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Yes
 

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For those that live in colder areas the fuels change to a winter blend that has lower energy density. So the winter fuel itself reduces mileage too.
 

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During summer I average 60 mpg on my daily commute. This morning it was 17 degrees and I just broke 50 mpg, so yes a 10 mpg loss is possible. I have tried the 6x17 radiator block and could honestly say I didn't notice any difference in mpg.
 

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MPG Issues

The temperatures in the region I live in have dropped to single digits at night and teens during the day. I can't bare the drop in mileage, even with the creative modifications. I am fortunate, as I have another car to drive until spring. I resolved myself to the sad fact that the Insight will sit until then ( with occasional scheduled engine turnover). The thought of reducing my lifetime mileage during cold weather driving is what motivates me to this decision.
 

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Some people run a hot air intake off of the cat to help keep the temp up on the intake side. I haven't tried that, but I do use the radiator blocker.
 

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Re: MPG Issues

Rober said:
The thought of reducing my lifetime mileage during cold weather driving is what motivates me to this decision.
LMAO, so you are going to drive something that gets worse gas milage than the Insight, even in the cold, and produces more green house emissions, just to not lower your LTM? Doesn't that defeat the whole purpose of having the insight? Or did you just get it for LTM braging rights? ROFLMAO
 

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Re: MPG Issues

[mod edit: Removed entire quote in immediate reply. See rule #12]

Dice, If I assume Rober's other car he will be driving during winter is his 95 Honda VX with a LMPG of 55 mpg, he is still using less gas and emitting less emissions than 99.9% of the other cars on the road. It is his choice to make. I could also drive my second vehicle, a Toyata 4Runner 4WD that gets 17 mpg during the winter to "save" my Insight's LMPG, but I choose to drive my Insight except during heavy snowfalls. I really don't see the humor in Rober driving another very fuel efficient car when he so chooses.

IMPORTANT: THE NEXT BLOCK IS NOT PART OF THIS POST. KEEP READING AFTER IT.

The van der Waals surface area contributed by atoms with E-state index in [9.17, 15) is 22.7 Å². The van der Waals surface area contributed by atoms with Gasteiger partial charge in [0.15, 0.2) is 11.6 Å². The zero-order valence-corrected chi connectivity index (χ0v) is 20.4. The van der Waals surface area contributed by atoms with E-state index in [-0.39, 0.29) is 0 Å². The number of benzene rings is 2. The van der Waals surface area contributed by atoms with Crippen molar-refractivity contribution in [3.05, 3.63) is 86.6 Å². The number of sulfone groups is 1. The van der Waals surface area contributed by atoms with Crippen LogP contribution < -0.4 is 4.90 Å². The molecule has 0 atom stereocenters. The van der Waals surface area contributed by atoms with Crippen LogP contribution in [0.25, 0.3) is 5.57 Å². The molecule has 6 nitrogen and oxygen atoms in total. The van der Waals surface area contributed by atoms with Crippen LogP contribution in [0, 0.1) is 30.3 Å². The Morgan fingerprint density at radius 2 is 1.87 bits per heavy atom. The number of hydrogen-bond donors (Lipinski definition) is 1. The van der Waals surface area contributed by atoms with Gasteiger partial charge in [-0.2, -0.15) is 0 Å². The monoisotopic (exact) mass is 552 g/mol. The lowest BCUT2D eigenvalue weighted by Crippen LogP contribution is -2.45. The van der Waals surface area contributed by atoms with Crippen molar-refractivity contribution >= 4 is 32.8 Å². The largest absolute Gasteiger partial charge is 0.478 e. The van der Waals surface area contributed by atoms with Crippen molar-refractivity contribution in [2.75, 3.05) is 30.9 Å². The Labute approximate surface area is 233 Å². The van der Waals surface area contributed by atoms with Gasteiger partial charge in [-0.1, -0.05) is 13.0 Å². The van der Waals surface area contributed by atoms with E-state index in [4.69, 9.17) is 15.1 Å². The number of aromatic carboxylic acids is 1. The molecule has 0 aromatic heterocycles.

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MPG Issues

Thanks for pointing out that my second car is an aging MT Honda Civic VX that I have maintained and kept on the road. Kind of a knee jerk reflex by the previous poster. His points are well taken though. Rober
 

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man

LMPG 71.2, and climbing!?!?!?!?!?!!?

man mine is 50.2 at 97k miles....
course when I bought it it was 43 so not too bad i'd say.....
 

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Have had my 2006 Insight for over 1 year now. My milage drops in the winter also, but I'll get it back up in the summer. Now hovering at 64.6 LMPG at about 23000 miles.
 

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Re: MPG Issues

Rober wrote: The temperatures in the region I live in have dropped to single digits at night and teens during the day.
I hear you. It's ten below outside right now. I don't care so much about my LMPG, but I do care about my fingers freezing on the commute to work. I don't intend to drive a car in a Minnesota winter without a decent heater. So the old Escort is back on the road until it hits 20 degrees above. In this cold, it's about 10-15 mpg lower than the Insight, but it warms up within 2 miles, not 12.

I love the Insight, but it really is not a car for all seasons. In summer, it beats anything else.
 

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LJF, do you use a radiator blocker?

The reason I ask is that my Insight became nice and toasty warm after just a few miles (certainly not 12) driving home in our -10 degree Minnesotan weather today. I have noticed a big difference in warm up times between blocking the radiator and not doing so.
 

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Hi LJF and welcome to the forums :!: :)

12 miles :!: :shock: I'd suspect a stuck open thermostat.

Kevin:

In the minus F range I'd be tempted to further experiment with the cardboard block too. It's likely a 3/4 coverage would be of benefit.

The usual cautions and ability to monitor live ECT readings also becomes more critcal.
 

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WINTER WEATHER ALWAYS LOWERS MPG

Its all a matter of physics as your tires have to push through slush, snow, denser air, reformulated gas, and maybe you want the car to warm up a little before driving. Also the transmission, wheel bearings will provide more drag because of being colder too! How much harder is it for you to walk through snow? :shock:
 
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